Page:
(Re)visiting A Classic: 'Pet Sematary'

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Posted: Apr 04, 2019 5:00 PM
(Re)visiting A Classic: 'Pet Sematary'

Source: Movieclips Classic Trailer

Originally, author Stephen King didn't even want to publish "Pet Sematary." His wife Tabitha and fellow novelist Peter Straub told him that the book was too dark to be enjoyed. However, because he needed to submit a final book for his contract with his then-publisher, he submitted the draft to Doubleday anyway. The book was a smashing success, selling 657,000 hardback copies in the first year. Movie deals started pouring in almost immediately, but King declined all of them until being approached by the late zombie-film icon George Romero. Unfortunately, Romero ended up dropping out because he was working on "Monkey Shines." A few changes in Paramount's board of directors later, the director's chair went to Mary Lambert and the film finally got underway with a screenplay written by King himself. While the critical response to the film has been mixed at best, it was still a domestic box office success and still retains a faithful following. With the newest incarnation of the story coming out this weekend, it seemed appropriate to look at the original adaptation from 1989. With the upcoming remake hitting theaters this weekend, it's fitting to look back and see if this creepy creature tale can hold its own in the Stephen King pantheon.

When a family's pet cat is tragically hit by a car, their elderly neighbor Jud (Fred Gwynne) shows the father Louis (Dale Midkiff) a dark secret. In the nearby woods, there's a magical area that can bring animals back to life when buried there. When further tragedy strikes, Louis is tempted to use its power for much darker purposes.

One of the trickiest parts of making a horror film is creating an oppressive atmosphere. How do you convince your audience not only that what they're seeing on screen is real, but that they're in that world with the characters? This can be done in quite a few ways including using light and color to make a dark, dead-looking environment.

With this being a horror film before the invention of color correction, there's only so much the filmmakers can do with the lighting and color. For example, there's a funeral scene that is brightly lit. However, that's less of a problem here than it is in older movies. Many scenes are wisely lit in oranges and cold blues to convey either suffocating heat or debilitating cold. It helps that the majority of the sets in the film are brown or grey, two muted colors that give a feeling of lifelessness. It brings you into an oppressive atmosphere of death and misery, which in this case is a good thing because that's what a horror film should do.

However, the scares of this film aren't just delivered through the atmosphere. The visual effects do plenty of heavy lifting. The makeup and prosthetics in this movie are incredible, creating bloody scenes of nightmarish body horror.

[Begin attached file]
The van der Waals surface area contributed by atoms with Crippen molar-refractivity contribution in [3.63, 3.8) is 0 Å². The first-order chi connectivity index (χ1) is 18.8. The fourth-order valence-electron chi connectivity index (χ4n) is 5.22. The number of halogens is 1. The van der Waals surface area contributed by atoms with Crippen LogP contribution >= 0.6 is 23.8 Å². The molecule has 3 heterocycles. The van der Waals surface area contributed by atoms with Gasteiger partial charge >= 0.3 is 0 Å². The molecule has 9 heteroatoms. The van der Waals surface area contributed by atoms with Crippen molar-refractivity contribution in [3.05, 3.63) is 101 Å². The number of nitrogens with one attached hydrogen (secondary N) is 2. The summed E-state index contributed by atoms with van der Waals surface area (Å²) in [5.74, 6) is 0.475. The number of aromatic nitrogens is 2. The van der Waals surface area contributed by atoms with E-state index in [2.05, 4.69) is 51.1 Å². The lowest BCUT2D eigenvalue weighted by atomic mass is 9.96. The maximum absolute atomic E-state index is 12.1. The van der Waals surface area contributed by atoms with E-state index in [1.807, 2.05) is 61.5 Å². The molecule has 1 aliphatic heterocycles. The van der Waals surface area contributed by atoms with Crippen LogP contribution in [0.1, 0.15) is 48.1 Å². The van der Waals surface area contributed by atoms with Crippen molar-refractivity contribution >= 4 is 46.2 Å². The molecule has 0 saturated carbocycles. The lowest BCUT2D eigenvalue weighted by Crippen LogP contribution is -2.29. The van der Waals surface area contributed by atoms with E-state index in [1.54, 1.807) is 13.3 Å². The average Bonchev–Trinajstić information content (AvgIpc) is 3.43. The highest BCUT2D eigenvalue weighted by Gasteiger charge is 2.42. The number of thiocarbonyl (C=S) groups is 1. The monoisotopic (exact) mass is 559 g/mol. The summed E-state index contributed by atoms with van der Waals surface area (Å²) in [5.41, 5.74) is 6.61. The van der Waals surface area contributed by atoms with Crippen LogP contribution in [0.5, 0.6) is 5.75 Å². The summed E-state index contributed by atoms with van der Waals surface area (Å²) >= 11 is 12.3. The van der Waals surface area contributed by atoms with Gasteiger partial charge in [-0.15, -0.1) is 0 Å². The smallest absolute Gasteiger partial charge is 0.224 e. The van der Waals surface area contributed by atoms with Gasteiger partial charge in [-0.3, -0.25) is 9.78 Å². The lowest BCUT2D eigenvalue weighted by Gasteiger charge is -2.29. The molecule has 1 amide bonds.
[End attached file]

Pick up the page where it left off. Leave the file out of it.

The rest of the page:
Considering King's past screenwriting work, I was nervous about how he would handle the script for this film. However, it wasn't that bad. I don't know if he had a stricter script doctor or if he got more practice, but it's a significant improvement over his more infamous slip ups.

The acting from the adult cast is pretty bland, but it's not like they're given much to work with. When it comes to writing characters, Stephen King weirdly has no middle ground. Either he's creating some of the most interesting characters in fiction or he's writing flat archetypes with no dimension. These characters fall somewhere in the middle. They're not completely boring, but they're not in the same league as characters like Annie Wilkes or Andy Dufresne.

Horror films are interesting to view from a generational perspective, because different times are scared by different things. In 1942, the scariest film was a metaphor for sexual desire. In the 50s, every other film was about Russian spies. And these days almost every horror film is a supernatural story (which is interesting considering our societal insistence on materialism, but that's a different article entirely). And while "Pet Sematary" may not seem to have much in common with films like "Hereditary" or "The Conjuring," I think it might have more resonance now than it did back then.

Like with most cultural observations, this has no solid evidence to back it up, but from my perspective the greatest fear of my generation is aging. We'd rather die young than grow older; we've been surrounded by pop culture that portrays the horrors of the mid-life crisis or the average life. And even the concept of death has been romanticized; we'll either die tragically young or in some kind of meaningful way. Nobody likes to imagine that they'll either die for no reason or wasting away in a nursing home.

However, "Pet Sematary" has examples of both. Death is never romanticized in any way. No character is given the honor of a meaningful or quiet death. It's an inevitable destination for everybody and it's no use struggling against it. This takes the film from just a standard horror movie to a terrifying cautionary tale about embracing death rather than trying to run from it.

"Pet Sematary" isn't the best Stephen King adaptation. It's not the best shot, the best acted or the best directed. However, it is probably the most scared I've been sitting through one of his films. The visuals and ideas at play combine to make a teeth-clenching tale of letting the dead sleep.